Optimal Queue Control in Multi-Access Communications
Prof. Edmund Yeh
Department of Electrical Engineering
The development of communication technology over the last few decades has led to a dramatic shift from point-to-point circuit-switched analog networks to multiplexed packet-switched digital networks. Within this context, the problem of multi-access (many-to-one) communications has gained in prominence. A multi-access communication situation arises whenever multiple senders of information, such as mobile phones in a cellular network or ground stations in a satellite network, attempt to transmit to a single receiver, such as a base station or a satellite, at the same time and in the same frequency range. There are a number of different perspectives on this question, each addressing only a part of the overall problem. Multi-access network theory (ALOHA, CSMA, etc.) has give sophisticated analyses of “network-layer” issues such as source burstiness, network delay, and buffer overflow, but do not adequately address “physical-layer” concerns such as channel modeling, coding, and detection. In contrast, multi-access information theory has generated significant insights on the impact of noise and interference on communication rate and error probability at the physical layer. By adhering to the conventional source-channel-destination model, however, information theory ignores the random arrival of messages and thereby renders meaningful analysis of network delay impossible.
In this work, we adopt an “inter-layer” approach to multi-access communications which treats physical-layer issues of noise, interference, error probability, and network-layer issues of source burstiness and delay in a more cohesive framework. We consider a multi-access communication model where multiple information sources generate packets of variable lengths according to Poisson processes. The packets are queued in the users' respective buffers until being sent by the corresponding transmitters. All packets are then decoded at a common receiver, which receives the sum of the transmitted signals plus Gaussian noise. It is further assumed that optimal coding can somehow be performed at the physical layer so that all rates in the information-theoretic multi-access capacity region are achievable. The objective is then to design the rate allocation policy to minimize the overall average packet delay and bit delay in the system. We show that under certain conditions of symmetry, this ``inter-layer'' multi-access problem admits an elegant solution based on the idea of load-balancing. The proofs involve interesting applications of ideas from the theory of majorization, stochastic coupling, and dynamic programming.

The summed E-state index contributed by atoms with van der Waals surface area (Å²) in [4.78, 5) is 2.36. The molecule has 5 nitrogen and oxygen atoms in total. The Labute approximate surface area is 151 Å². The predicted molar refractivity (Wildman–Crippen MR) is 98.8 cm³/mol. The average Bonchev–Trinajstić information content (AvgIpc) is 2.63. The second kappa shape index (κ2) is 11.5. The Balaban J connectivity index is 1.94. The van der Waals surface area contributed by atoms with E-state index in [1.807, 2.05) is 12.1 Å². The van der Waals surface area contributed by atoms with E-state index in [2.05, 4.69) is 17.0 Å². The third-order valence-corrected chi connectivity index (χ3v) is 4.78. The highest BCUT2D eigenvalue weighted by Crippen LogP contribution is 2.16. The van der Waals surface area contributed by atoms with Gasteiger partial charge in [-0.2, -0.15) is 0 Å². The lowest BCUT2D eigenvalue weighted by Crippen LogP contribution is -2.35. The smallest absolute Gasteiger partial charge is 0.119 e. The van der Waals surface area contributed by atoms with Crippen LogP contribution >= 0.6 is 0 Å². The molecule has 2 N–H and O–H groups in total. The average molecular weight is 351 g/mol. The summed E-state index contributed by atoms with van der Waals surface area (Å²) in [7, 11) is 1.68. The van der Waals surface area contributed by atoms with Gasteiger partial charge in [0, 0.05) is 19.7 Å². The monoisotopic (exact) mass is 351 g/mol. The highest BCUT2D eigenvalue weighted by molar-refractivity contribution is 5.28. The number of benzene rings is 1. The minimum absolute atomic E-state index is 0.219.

Edmund Yeh received his Bachelor of Science in Electrical Engineering with Distinction from Stanford University in 1994. In the same year, he was awarded one of ten Winston Churchill Scholarships for overseas study in science and engineering at Churchill College, University of Cambridge, in the United Kingdom. He received his Master of Philosophy in Electrical Engineering from the University of Cambridge in 1995. As a doctoral student, he studied under Professor Robert Gallager at the Laboratory for Information and Decision Systems at the Massachusetts Institute of Technology. He received his Ph.D. in Electrical Engineering from MIT in 2001. Since July 2001, he has been an Assistant Professor of Electrical Engineering at Yale University, New Haven, Connecticut.
Dr. Yeh was the recipient of the National Science Foundation and Office
of Naval Research Fellowships for graduate study, and is a member of Phi
Beta Kappa, Tau Beta Pi, and IEEE. He has spent a number of summers
working at industrial labs, including the Mathematical Sciences Research
Center at Bell Laboratories, Murray Hill, New Jersey.
Seminar to be held in Room 107, 24 Hillhouse Avenue at 4:15 pm